Sylvain Raynal

Commander Sylvain Eugène Raynal. Source: D.R.

Sylvain Eugène Raynal was born on the 3rd March 1867 into a protestant family of artisans from Bordeaux, from whom he inherited his work ethic and deep patriotism. He enrolled at the school of Saint-Maixent, after an education at the high school in Angoulême, which he left with the same (thirteenth) grade as when he arrived. He then went on to serve in a garrison. Posted to headquarters in Paris, he served under Guillaumat and was then posted to Algeria with the 7th regiment of tirailleurs in Constantine, where he learned that France had entered into the war in the summer of 1914. He was wounded in the shoulder by a machine gun bullet in September 1914 and following the bombardment of his command post in the December he spent ten months in hospital before returning to action on the 1st October 1915. At the end of 1915, the German offensive focussed on the Verdun sector under the command of the Kronprinz, the oldest son of the Kaiser. A 300 day long stand-off followed, which would give birth to a contemporary military movement: Bois des Caures, Froideterre, Mort-Homme, Douaumont, Fleury, etc. and Vaux. On the 4th March 1916, German High Command gave the order to scale down the deadlock at Verdun and push on to Paris.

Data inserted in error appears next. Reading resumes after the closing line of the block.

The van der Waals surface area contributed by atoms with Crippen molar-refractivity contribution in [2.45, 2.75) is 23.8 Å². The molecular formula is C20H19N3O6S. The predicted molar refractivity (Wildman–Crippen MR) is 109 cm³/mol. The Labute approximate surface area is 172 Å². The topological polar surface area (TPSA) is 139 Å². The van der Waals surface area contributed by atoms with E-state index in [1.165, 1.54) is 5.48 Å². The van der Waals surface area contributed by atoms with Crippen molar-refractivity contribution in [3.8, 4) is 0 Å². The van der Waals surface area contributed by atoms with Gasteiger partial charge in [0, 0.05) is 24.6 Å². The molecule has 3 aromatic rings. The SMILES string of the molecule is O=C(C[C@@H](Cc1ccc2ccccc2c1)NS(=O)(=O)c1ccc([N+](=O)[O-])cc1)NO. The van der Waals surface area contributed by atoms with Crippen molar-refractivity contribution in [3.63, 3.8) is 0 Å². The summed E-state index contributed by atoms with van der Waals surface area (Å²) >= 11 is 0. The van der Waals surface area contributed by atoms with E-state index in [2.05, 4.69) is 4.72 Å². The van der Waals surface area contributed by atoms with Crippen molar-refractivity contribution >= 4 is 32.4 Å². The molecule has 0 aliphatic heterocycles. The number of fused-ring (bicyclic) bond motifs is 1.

An advanced outpost, the Fort de Vaux was defended by the 300 remaining men of the 142nd infantry regiment commanded by Raynal of the 96th R.I. He had volunteered to serve at Verdun, despite just finishing his convalescence after sustaining shrapnel wounds, which earned him a promotion to Officer of the Légion d'honneur. Between the 2nd and 7th June 1916 Commander Sylvain Eugène Raynal held out with his men against the German attacks of the 39th infantry regiment. "Heroism is sometimes born from the most humble background" (Fleuriot de Langle, in Le Ruban Rouge (The Red Ribbon))... Completely cut off, on the 4th June he sent his last carrier pigeon, "Vaillant" (registration number 787-15) carrying the following message: "We are still holding out, but are subject to attacks of gas and highly dangerous fumes; it is urgent that we get out of here. Please send us a visual signal via Souville, as they are not responding to our calls. This is my last pigeon. Raynal." Having received no reply, with no drinking water remaining and unable to see how their position could be relieved by reinforcements, the commander and his men finally surrendered. Brought before the Kronprinz, he held out a bayonet belonging to an ordinary soldier to the crown prince, as his sword could not be found in the ruins of the fort, saying to him: "Prince, this weapon is worth an officer's sword". The Prince would inform him, following the interception of a message from the French High Command, that he had been awarded the red cravat of the Légion d'Honneur., Having accomplished its mission, his messenger was to receive the award of the ring of honour - the Post Office Museum in Paris still has its body to this day. As a prisoner Raynal was detained in Mayence from the 11th June 1916 until November 1917 and then for 3 months in Stressburg on the Polish border in Eastern Prussia and finally in Interlaken in Switzerland from the 30th March 1918 until his release on the 4th November. After the war Sylvain Eugène Raynal retired to 36 rue Denfert-Rochereau in Boulogne-Billancourt (Hauts-de-Seine département) where he would live until his death on the 13th January 1939. A plaque was mounted there in 1966 on the fiftieth anniversary of the Battle of Verdun.